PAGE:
Week 14 has come and gone, and I will wrap up this journal in a week or two with a final image of the tank.
Against popular recommendations, I moved my CO2 diffuser next to my HOB filter's outflow. Contrary to the reduction in CO2 as I have seen reported, in my case this increased the amount of CO2 in the water. When the diffuser was against the side, there was a slow, easy flow of water past it, such that many of the CO2 bubbles simply rose to the surface and most were lost to the atmosphere before they could be absorbed. This also leads me to question why Amano's diffuser with the curved glass tubing is so high on the side of the tank. Wouldn't it be better positioned at the absolute lowest position in the tank to give the CO2 bubbles the greatest amount of time in the water as they rise? If anyone can explain that, I would appreciate it.
After moving the diffuser next to my HOB filter, the bubbles begin to rise, but the bubbles are then pushed down into the water column where they swirl around the tank for much longer and many appear to completely dissolve. All of the plants began to respond positively. The greens are now the most intense I have seen thus far, and the algae has been practically eliminated. I will likely alternate the location of the diffuser back to the corner every few weeks to try to evenly distribute the CO2.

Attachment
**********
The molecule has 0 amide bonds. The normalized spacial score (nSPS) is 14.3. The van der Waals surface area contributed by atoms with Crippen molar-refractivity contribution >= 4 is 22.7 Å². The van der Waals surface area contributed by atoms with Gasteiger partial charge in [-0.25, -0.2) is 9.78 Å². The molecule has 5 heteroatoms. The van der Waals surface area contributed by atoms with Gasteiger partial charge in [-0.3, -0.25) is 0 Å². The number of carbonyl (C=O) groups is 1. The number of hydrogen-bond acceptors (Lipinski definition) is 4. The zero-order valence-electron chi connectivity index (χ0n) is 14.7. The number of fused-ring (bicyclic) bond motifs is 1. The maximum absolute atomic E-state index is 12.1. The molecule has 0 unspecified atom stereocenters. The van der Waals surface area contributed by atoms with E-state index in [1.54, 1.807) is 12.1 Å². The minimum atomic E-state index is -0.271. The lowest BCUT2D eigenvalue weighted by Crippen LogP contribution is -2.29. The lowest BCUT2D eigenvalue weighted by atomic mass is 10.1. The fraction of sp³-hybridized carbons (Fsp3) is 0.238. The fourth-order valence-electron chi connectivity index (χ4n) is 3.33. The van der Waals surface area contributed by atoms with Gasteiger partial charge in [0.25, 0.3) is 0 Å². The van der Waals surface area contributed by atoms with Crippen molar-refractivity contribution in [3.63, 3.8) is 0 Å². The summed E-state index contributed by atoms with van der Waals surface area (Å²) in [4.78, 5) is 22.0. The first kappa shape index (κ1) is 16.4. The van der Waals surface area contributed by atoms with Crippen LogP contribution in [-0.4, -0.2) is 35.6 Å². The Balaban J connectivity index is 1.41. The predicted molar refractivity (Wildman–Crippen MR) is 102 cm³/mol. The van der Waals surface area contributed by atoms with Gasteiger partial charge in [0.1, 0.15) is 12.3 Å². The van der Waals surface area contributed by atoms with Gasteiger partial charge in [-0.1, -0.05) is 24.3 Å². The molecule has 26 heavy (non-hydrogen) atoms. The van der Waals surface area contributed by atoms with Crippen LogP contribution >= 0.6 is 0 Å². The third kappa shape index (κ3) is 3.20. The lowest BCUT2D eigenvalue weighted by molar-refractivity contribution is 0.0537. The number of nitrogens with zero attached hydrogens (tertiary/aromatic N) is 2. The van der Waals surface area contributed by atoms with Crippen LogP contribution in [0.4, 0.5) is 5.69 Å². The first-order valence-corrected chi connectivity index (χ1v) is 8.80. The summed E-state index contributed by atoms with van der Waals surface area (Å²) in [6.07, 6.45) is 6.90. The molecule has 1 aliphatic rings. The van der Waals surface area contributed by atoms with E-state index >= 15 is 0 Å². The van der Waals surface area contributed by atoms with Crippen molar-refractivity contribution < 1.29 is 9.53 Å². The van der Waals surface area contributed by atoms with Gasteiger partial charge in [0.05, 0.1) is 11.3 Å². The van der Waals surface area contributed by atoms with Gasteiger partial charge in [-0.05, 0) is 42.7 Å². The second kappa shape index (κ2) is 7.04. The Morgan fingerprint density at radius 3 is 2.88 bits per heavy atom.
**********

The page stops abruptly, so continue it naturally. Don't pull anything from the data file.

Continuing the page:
The microsword (Lilaeopsis brasiliensis) is spreading into the dwarf hairgrass and is producing an interesting look. Right now, I like the look, but eventually it may push out the DHG.
The boraras brigittae continue to color up, but then inexplicably seem to lose color at times, creating a cycle of intensity. Perhaps it is the stress of the weekly water change. I keep the parameters (hardness) and water temp consistent when I change the water, but perhaps it is just the stress of a lowering water level and then the replacement of that water that stresses them into their pale alter-egos.
I am overrun with ramshorn snails, but they eat algae, so they remain for now. My nerite travels the tank daily, making his slow rounds, his mouth part always scraping away. If I didn't know I had Amano shrimp, I sure couldn't tell from looking into the tank. They rarely come out when the lights are on.
The prominent rock in the center of my scape is lighter than the rest. It didn't appear so when I collected it, but with the close proximity to the light, it makes it appear even lighter. That is clearly a mistake. I should have also added a little more slope to my substrate and probably should have used some substrate supports to maintain that slope. I'm sure there are many other mistakes, but I like to point out what I consider mistakes in the hopes that it will help others just starting their journey.
No pics this time, but stay tuned in a week or so for those with any interest in my feeble attempt at aquascaping.